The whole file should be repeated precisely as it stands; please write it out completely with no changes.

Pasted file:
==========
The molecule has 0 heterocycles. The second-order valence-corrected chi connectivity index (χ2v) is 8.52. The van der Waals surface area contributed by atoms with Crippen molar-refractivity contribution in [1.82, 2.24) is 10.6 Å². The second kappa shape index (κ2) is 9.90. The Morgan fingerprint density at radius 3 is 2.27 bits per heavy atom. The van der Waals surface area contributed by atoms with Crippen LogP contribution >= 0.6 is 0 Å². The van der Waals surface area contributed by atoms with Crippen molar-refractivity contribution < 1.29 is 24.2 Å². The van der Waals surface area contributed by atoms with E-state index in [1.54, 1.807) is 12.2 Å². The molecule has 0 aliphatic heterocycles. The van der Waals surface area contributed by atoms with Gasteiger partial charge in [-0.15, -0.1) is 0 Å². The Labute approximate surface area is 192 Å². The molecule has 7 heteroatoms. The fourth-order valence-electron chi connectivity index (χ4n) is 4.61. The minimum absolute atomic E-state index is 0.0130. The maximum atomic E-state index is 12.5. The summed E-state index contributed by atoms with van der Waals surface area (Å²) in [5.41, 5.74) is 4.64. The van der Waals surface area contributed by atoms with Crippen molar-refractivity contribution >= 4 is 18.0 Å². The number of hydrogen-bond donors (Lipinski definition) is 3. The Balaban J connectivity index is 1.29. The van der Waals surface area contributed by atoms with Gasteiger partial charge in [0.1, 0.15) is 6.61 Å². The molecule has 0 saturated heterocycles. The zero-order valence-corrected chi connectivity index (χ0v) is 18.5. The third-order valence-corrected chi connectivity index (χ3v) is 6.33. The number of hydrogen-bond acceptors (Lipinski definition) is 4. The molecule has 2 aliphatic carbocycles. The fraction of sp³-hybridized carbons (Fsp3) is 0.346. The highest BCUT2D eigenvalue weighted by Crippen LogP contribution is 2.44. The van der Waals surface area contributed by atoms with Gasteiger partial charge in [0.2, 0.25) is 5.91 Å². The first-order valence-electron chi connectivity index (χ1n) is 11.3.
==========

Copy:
The molecule has 0 heterocycles. The second-order valence-corrected chi connectivity index (χ2v) is 8.52. The van der Waals surface area contributed by atoms with Crippen molar-refractivity contribution in [1.82, 2.24) is 10.6 Å². The second kappa shape index (κ2) is 9.90. The Morgan fingerprint density at radius 3 is 2.27 bits per heavy atom. The van der Waals surface area contributed by atoms with Crippen LogP contribution >= 0.6 is 0 Å². The van der Waals surface area contributed by atoms with Crippen molar-refractivity contribution < 1.29 is 24.2 Å². The van der Waals surface area contributed by atoms with E-state index in [1.54, 1.807) is 12.2 Å². The molecule has 0 aliphatic heterocycles. The van der Waals surface area contributed by atoms with Gasteiger partial charge in [-0.15, -0.1) is 0 Å². The Labute approximate surface area is 192 Å². The molecule has 7 heteroatoms. The fourth-order valence-electron chi connectivity index (χ4n) is 4.61. The minimum absolute atomic E-state index is 0.0130. The maximum atomic E-state index is 12.5. The summed E-state index contributed by atoms with van der Waals surface area (Å²) in [5.41, 5.74) is 4.64. The van der Waals surface area contributed by atoms with Crippen molar-refractivity contribution >= 4 is 18.0 Å². The number of hydrogen-bond donors (Lipinski definition) is 3. The Balaban J connectivity index is 1.29. The van der Waals surface area contributed by atoms with Gasteiger partial charge in [0.1, 0.15) is 6.61 Å². The molecule has 0 saturated heterocycles. The zero-order valence-corrected chi connectivity index (χ0v) is 18.5. The third-order valence-corrected chi connectivity index (χ3v) is 6.33. The number of hydrogen-bond acceptors (Lipinski definition) is 4. The molecule has 2 aliphatic carbocycles. The fraction of sp³-hybridized carbons (Fsp3) is 0.346. The highest BCUT2D eigenvalue weighted by Crippen LogP contribution is 2.44. The van der Waals surface area contributed by atoms with Gasteiger partial charge in [0.2, 0.25) is 5.91 Å². The first-order valence-electron chi connectivity index (χ1n) is 11.3.